Vaping in Australia
All age groups
- Those using e-cigarettes are three times more likely to smoke combustible tobacco than those who have not used e-cigarettes.15
- Former smokers who use e-cigarettes are more likely to relapse to current smokers.15
- Between 2016 and 2019, the proportion of people who had ever used e-cigarettes rose from 9% to 11%.16
- Of those who had tried e-cigarettes, 18% used them at least monthly compared to 10% in 2016, and 9% used them daily compared to 6% in 2016.16
- In 2019, 3% of current cigarette smokers also used e-cigarettes daily and 8% of current smokers used e-cigarettes at least monthly.16
Young people (18-24 years of age)
- Of those aged 18–24, nearly 2 in 3 (64%) current smokers and 1 in 5 (20%) non-smokers reported having tried e-cigarettes, compared to 49% and 13.6% in 2016.16
- Of young adults aged 18–24 who tried e-cigarettes, the majority (74%) said they did so out of curiosity.16
Adolescents (12-17 years of age)
- In Australia, around 14% of 12 to 17-year-olds have ever tried an e-cigarette, with around 32% of these students having used one in the past month.17
- Students who had vaped most commonly reported getting the last e-cigarette they had used from friends (63%), siblings (8%) or parents (7%). Around 12% of students reported buying an e-cigarette themselves.17
What are Australian health organisations saying?
Several key Australian health organisations, such as the Australian Medical Association (AMA), Cancer Council Australia and the Australian Council on Smoking and Health (ACOSH) have published positions on e-cigarettes, sharing the following messages:
- There is insufficient evidence to promote the use of e-cigarettes for smoking cessation.
- There is increasing evidence of health harms.
- E-cigarettes may normalise the act of smoking and attract young people.
- E-cigarettes should be more properly regulated.18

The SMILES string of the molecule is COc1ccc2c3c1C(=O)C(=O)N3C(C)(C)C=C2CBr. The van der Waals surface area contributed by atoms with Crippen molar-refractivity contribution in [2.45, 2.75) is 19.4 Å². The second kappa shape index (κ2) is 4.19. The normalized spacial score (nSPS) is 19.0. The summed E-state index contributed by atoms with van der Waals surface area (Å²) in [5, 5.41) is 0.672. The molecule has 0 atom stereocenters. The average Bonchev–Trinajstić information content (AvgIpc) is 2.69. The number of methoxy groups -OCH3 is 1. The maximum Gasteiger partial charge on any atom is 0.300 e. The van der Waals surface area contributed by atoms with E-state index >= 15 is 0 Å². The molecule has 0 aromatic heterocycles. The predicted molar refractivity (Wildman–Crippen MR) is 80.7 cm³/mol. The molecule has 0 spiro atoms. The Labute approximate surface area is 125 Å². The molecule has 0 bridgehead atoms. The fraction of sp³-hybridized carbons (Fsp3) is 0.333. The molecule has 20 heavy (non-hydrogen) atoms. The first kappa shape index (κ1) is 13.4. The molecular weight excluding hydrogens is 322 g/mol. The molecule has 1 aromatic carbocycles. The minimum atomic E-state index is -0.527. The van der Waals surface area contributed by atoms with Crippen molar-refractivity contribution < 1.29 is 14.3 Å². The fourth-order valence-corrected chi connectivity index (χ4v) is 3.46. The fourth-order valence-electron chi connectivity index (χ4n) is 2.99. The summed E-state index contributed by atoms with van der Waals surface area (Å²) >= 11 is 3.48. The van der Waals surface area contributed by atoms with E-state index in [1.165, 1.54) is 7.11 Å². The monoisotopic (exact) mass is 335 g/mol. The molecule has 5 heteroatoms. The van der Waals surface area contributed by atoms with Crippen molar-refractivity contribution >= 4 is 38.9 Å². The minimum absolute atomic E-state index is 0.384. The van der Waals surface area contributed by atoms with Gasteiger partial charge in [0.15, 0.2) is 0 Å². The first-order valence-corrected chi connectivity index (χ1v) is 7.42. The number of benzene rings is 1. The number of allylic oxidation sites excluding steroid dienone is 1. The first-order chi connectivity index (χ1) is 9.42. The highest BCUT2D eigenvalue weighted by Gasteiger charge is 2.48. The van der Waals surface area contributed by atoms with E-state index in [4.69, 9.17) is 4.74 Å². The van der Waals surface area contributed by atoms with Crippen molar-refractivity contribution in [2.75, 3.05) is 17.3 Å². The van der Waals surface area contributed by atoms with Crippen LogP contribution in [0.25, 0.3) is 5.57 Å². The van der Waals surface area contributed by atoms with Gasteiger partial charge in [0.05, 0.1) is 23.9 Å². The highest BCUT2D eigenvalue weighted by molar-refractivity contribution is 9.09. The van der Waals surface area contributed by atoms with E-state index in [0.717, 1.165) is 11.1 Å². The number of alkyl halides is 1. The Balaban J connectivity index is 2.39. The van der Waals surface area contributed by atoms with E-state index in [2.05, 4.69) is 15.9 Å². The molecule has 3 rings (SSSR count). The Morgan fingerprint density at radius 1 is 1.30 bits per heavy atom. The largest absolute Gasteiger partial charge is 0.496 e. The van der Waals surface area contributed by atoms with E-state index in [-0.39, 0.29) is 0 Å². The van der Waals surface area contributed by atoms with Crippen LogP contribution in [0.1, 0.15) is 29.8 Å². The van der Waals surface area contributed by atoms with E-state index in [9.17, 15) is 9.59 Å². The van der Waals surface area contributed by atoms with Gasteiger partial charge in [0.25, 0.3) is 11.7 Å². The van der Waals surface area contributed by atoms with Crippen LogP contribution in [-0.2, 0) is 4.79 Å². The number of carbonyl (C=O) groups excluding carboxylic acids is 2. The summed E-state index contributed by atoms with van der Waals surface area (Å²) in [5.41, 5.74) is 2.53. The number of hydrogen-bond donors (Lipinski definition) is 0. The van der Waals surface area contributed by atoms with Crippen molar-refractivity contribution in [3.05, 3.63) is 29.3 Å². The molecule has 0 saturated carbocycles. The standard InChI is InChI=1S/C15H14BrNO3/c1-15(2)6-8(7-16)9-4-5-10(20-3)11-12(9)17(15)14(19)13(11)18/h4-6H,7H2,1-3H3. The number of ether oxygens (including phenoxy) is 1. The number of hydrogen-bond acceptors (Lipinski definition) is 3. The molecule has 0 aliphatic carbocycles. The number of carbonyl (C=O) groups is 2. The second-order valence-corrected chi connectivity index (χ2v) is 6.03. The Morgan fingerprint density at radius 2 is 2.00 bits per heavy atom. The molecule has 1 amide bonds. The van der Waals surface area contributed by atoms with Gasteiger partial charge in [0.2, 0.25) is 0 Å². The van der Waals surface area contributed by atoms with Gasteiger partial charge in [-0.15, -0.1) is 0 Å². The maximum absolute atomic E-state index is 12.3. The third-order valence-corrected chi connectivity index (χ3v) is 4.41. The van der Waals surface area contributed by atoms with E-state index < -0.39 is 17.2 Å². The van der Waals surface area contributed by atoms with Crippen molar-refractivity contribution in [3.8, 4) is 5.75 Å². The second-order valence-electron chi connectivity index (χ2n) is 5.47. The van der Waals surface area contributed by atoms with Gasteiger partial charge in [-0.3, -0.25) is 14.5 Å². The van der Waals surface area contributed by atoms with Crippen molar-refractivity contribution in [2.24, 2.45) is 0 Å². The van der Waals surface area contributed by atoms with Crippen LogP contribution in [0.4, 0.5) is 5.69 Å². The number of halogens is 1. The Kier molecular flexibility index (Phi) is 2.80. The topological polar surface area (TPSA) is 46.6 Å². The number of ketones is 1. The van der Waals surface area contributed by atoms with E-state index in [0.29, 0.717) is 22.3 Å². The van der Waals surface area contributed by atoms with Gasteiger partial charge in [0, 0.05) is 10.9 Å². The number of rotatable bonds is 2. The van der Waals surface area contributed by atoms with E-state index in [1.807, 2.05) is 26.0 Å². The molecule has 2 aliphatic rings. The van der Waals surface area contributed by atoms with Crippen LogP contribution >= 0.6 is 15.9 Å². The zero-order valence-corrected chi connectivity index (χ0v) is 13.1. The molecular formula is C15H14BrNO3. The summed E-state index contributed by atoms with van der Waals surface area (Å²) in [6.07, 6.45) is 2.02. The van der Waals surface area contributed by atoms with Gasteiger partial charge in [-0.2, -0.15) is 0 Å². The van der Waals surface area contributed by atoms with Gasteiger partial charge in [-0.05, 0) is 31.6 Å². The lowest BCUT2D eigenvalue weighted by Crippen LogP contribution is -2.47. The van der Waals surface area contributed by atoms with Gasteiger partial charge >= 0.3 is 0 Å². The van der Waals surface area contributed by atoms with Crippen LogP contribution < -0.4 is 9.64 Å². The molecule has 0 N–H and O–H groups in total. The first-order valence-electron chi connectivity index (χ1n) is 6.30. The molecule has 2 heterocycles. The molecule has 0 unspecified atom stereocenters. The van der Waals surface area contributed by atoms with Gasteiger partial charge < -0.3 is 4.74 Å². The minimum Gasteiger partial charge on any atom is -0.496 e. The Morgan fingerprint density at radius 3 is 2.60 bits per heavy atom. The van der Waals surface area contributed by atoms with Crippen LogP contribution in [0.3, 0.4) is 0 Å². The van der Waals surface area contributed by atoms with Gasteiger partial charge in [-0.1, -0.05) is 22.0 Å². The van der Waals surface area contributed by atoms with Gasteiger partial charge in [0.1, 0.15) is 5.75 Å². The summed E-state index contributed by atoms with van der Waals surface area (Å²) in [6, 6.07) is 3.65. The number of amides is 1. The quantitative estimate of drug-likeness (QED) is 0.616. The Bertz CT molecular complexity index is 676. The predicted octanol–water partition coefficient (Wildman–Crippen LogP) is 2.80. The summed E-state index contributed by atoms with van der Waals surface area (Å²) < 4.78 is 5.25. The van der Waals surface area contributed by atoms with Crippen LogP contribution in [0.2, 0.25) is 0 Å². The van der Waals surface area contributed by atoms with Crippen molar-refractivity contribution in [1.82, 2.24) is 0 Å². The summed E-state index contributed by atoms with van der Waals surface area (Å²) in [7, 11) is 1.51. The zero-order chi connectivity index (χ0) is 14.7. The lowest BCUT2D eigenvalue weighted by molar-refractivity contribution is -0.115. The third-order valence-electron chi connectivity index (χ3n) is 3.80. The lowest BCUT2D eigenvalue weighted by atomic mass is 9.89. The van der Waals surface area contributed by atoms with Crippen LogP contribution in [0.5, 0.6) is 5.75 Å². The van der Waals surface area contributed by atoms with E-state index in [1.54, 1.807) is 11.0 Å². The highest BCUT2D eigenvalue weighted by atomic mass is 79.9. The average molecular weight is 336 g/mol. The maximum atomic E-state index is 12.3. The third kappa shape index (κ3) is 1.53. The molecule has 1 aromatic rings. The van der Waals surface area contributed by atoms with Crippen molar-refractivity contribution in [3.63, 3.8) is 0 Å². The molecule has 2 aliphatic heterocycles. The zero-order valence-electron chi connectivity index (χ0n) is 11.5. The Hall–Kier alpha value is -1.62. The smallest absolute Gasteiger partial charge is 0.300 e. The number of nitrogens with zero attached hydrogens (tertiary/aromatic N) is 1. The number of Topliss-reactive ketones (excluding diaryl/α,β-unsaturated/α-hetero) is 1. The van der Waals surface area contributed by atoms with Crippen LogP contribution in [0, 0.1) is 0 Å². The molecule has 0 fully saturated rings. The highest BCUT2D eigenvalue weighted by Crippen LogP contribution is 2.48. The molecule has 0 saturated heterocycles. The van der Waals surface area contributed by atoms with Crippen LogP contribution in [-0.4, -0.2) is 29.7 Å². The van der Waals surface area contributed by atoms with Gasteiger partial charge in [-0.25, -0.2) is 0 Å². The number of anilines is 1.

The legal status of vaping in Australia
From Friday 1 October 2021, all nicotine vaping products – including nicotine e-cigarettes, nicotine pods and liquid nicotine – can only be purchased with a doctor’s prescription. This includes both in Australia and from overseas.19 This can be done by:
- filling the prescription at a pharmacy (either a physical community pharmacy or an Australian online pharmacy)
- importing from overseas websites using the Personal Importation Scheme.
Nicotine vaping products can only be legally used by the person named on the prescription; they cannot be legally supplied to friends or family members in Australia or overseas.19 See here for further information.
Nicotine-free vaping devices and e-liquids can be legally sold and purchased in most states and territories through online retail stores and tobacco retail outlets.
As of September 2020, the laws in each state and territory are as follows:
|Sale||Advertising and promotion|
|VIC||Devices may be sold without nicotine||No promotion allowed for e-cigarettes. Internal display of vaping items also not allowed, with the exception of certain specialist retailers|
|NSW||Devices may be sold without nicotine||No promotion allowed for e-cigarettes. No advertising inside store or in public|
|QLD||Devices may be sold without nicotine||No promotion allowed for e-cigarettes. No advertising inside store or in public|
|WA||Devices cannot be sold, nicotine-free e-liquids can||No restrictions on promotional material|
|SA||Devices may be sold without nicotine||No promotion allowed for e-cigarettes. No advertising inside store or in public|
|NT||Devices may be sold without nicotine||No restrictions on promotional material|
|ACT||Devices may be sold without nicotine||No promotion allowed for e-cigarettes. No advertising inside store or in public|
|TAS||Devices may be sold without nicotine||No promotion allowed for e-cigarettes. No advertising inside store or in public|